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I was recently tasked with performing a feasibility study based around switching from using DOS to Linux for use as an OS to run our industrial control software (developed internally). In a nutshell I have been restricted to using Ubuntu 8.04 (with a vendor supplied kernel upgrade providing drivers for the hardware on the board). As this is no longer supported I am unable to update or install software meaning that I am stuck using gcc version 4.2. I want to be able to use C++ and preferably boost libraries but currently this seems like I will not be able to do so.

Basically I am asking how do companies/professionals go about using Linux as a development environment? Is what I described above a common occurrence? Do you simply pick a version and a compiler and stick with it throughout the product lifetime to ensure that the development environment doesn't change too much or can you freely upgrade the kernel, compiler etc. as you go along? Is it common to be constrained by what a particular vendor can provide. Would anyone be prepared to give their opinion as to whether ubuntu 8.04 is a suitable choice of OS for development of industrial control software?

I am not a linux expert at all, but my research and experimentation so far is leading me to conclusion that I should abandon the linux approach and use DOS. Our company has no linux knowledge and is very small and for personal career reasons I have no interest in learning redundant technology like DOS.

I realise this is not exactly a yes/no type question but any responses will be gratefully received.

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From DOS? Holy shit. Anything you want would be better than that. –  Puppy Jun 22 '12 at 13:34
    
Apparently it is still used for industrial device control systems... but I hear what you are saying. –  mathematician1975 Jun 22 '12 at 13:36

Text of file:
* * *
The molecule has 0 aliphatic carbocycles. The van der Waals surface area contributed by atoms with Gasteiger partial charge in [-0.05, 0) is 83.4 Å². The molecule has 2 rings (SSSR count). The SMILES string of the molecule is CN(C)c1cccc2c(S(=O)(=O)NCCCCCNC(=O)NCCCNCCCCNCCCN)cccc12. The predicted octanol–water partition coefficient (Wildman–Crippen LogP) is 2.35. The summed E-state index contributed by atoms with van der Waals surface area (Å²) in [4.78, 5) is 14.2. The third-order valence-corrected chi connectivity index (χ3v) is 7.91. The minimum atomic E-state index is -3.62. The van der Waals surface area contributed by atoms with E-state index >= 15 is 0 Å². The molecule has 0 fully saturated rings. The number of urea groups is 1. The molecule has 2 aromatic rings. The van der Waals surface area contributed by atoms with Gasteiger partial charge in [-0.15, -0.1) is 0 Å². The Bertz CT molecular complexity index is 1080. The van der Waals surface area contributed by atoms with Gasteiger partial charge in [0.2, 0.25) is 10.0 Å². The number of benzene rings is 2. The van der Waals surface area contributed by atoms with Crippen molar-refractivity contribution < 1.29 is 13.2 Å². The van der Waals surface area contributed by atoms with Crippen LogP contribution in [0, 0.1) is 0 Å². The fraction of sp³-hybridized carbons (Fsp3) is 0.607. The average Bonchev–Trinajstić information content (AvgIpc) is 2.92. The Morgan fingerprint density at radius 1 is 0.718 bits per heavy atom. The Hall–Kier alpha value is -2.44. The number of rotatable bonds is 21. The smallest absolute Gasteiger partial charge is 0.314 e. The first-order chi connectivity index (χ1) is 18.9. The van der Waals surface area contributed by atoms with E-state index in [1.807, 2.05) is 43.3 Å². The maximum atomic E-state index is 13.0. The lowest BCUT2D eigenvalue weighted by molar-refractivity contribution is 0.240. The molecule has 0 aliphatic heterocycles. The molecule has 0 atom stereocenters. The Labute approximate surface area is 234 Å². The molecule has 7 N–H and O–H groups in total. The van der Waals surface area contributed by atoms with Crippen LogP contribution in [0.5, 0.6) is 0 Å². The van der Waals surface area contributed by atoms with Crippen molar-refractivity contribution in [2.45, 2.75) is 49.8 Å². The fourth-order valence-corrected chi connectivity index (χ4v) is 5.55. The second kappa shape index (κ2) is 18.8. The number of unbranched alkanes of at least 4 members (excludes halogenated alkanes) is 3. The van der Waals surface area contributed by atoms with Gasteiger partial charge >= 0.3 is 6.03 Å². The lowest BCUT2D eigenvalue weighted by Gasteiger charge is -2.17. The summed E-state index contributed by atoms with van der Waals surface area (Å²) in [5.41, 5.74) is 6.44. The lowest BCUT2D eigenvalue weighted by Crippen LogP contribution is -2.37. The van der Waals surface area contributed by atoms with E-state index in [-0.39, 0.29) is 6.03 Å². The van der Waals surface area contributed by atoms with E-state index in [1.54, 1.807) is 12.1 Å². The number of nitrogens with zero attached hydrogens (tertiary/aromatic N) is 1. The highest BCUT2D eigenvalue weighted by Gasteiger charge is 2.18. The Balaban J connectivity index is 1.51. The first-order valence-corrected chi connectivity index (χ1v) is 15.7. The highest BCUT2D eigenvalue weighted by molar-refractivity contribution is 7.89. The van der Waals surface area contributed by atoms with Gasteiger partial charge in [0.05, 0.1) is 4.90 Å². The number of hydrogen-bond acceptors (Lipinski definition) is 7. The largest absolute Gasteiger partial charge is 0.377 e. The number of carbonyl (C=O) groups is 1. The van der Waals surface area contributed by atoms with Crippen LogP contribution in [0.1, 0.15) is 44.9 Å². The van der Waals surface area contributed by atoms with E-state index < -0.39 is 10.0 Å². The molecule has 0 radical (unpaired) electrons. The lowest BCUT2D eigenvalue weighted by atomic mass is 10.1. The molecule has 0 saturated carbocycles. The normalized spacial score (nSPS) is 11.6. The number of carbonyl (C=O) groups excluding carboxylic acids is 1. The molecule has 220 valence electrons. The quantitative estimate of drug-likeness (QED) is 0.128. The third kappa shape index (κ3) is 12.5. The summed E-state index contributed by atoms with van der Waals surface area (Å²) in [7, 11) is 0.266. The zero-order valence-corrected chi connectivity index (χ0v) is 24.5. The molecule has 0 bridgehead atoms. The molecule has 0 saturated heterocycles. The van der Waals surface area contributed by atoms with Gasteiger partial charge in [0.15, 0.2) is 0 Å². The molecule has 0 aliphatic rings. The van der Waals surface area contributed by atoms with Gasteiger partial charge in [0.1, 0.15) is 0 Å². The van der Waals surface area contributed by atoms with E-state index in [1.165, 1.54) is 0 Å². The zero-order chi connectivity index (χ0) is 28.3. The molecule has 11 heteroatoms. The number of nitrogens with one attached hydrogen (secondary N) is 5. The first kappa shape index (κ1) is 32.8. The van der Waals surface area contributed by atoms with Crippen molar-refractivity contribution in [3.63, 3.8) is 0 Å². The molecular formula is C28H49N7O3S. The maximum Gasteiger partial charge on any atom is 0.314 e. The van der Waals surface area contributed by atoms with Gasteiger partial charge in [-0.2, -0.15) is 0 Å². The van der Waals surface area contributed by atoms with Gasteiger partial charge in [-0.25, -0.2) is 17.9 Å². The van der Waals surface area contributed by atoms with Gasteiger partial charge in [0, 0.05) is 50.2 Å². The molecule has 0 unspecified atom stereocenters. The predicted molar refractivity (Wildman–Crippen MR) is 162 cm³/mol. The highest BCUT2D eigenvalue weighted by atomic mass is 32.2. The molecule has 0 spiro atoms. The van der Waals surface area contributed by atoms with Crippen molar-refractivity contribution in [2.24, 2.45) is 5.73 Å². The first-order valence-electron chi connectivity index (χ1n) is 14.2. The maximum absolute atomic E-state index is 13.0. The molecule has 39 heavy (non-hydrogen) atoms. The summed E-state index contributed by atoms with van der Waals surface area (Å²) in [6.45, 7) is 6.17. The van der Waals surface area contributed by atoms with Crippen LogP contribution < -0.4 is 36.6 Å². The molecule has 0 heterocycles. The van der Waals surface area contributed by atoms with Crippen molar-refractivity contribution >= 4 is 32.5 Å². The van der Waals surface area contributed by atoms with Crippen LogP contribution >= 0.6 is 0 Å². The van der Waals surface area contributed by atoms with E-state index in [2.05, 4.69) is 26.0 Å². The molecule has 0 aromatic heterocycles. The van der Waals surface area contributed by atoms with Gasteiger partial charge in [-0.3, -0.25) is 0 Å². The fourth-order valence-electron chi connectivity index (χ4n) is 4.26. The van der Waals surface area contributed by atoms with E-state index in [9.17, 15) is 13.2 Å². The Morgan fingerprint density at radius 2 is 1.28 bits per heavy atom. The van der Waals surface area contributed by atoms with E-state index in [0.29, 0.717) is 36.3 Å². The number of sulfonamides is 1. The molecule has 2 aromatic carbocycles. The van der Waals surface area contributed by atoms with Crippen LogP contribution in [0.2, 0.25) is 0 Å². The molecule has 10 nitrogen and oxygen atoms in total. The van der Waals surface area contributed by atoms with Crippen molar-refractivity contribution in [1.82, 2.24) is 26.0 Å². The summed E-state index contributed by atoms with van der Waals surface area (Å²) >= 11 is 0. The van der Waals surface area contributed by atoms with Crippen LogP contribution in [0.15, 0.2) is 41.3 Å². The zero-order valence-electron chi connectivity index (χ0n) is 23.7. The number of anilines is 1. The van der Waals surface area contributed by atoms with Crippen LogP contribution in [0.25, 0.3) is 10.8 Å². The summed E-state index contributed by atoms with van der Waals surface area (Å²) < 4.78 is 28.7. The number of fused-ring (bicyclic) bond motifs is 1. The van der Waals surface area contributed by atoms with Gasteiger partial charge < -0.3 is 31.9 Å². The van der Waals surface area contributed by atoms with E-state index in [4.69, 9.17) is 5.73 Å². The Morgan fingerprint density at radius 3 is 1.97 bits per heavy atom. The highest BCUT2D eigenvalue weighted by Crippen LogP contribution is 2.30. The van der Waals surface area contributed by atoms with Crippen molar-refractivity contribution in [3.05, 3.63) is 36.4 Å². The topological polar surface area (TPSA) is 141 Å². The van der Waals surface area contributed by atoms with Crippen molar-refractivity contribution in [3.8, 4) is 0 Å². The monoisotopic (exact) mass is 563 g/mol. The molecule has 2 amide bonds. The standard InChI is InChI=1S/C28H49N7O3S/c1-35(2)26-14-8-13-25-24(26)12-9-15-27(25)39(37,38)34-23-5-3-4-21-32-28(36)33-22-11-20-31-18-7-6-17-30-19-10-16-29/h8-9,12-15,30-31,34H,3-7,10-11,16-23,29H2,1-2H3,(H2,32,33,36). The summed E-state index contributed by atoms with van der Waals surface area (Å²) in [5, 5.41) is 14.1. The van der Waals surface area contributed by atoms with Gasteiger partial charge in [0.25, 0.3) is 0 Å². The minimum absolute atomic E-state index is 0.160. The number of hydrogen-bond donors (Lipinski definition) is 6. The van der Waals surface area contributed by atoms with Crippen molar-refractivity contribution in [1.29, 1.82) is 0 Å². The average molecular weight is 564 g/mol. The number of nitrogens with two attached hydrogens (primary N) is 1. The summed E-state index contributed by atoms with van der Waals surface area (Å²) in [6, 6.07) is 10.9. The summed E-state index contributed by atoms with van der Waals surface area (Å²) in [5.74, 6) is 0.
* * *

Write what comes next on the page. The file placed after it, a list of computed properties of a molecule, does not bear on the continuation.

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How long will the software have to be supported for? Consider that Ubuntu 8.04 will reach its End Of Life in April 2013. –  Rook Jun 22 '12 at 13:37
    
Starting from scratch, obviously no one would use DOS, but the likelihood here is that the solution is already working in DOS and likely has been for years, if not decades. Why the decision to move? Fear of no hardware support? Also, there is nothing stopping you from installing any additional packages you want or need, given that you are willing to compile them yourself. –  Chad Jun 22 '12 at 13:38
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Also, were you using DOS because your software needed real-time response guarantees? Linux does not offer that by default. Something like (LinuxCNC)[linuxcnc.org] provides an ubuntu build with appropriate real time interrupt handling patches applied to the kernel for you. –  Rook Jun 22 '12 at 13:39

3 Answers 3

up vote 3 down vote accepted

GCC 4.2 has no C++11 support but the C++03 support should be good and you should be able to find a version of Boost that can deal with that quite easily.

Ultimately, Linux has many upsides you won't find in DOS- for example, no segmentation, virtual memory, and such things that will make it easier and faster to develop software, not to mention additional libraries you might need, as absolutely nobody whatsoever will support DOS today.

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Well that is one of my problems - I can't get g++ installed on the board. Presumably because 8.04 is no longer supported. –  mathematician1975 Jun 22 '12 at 13:38
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@mathematician1975: you can always compile it yourself –  PlasmaHH Jun 22 '12 at 13:43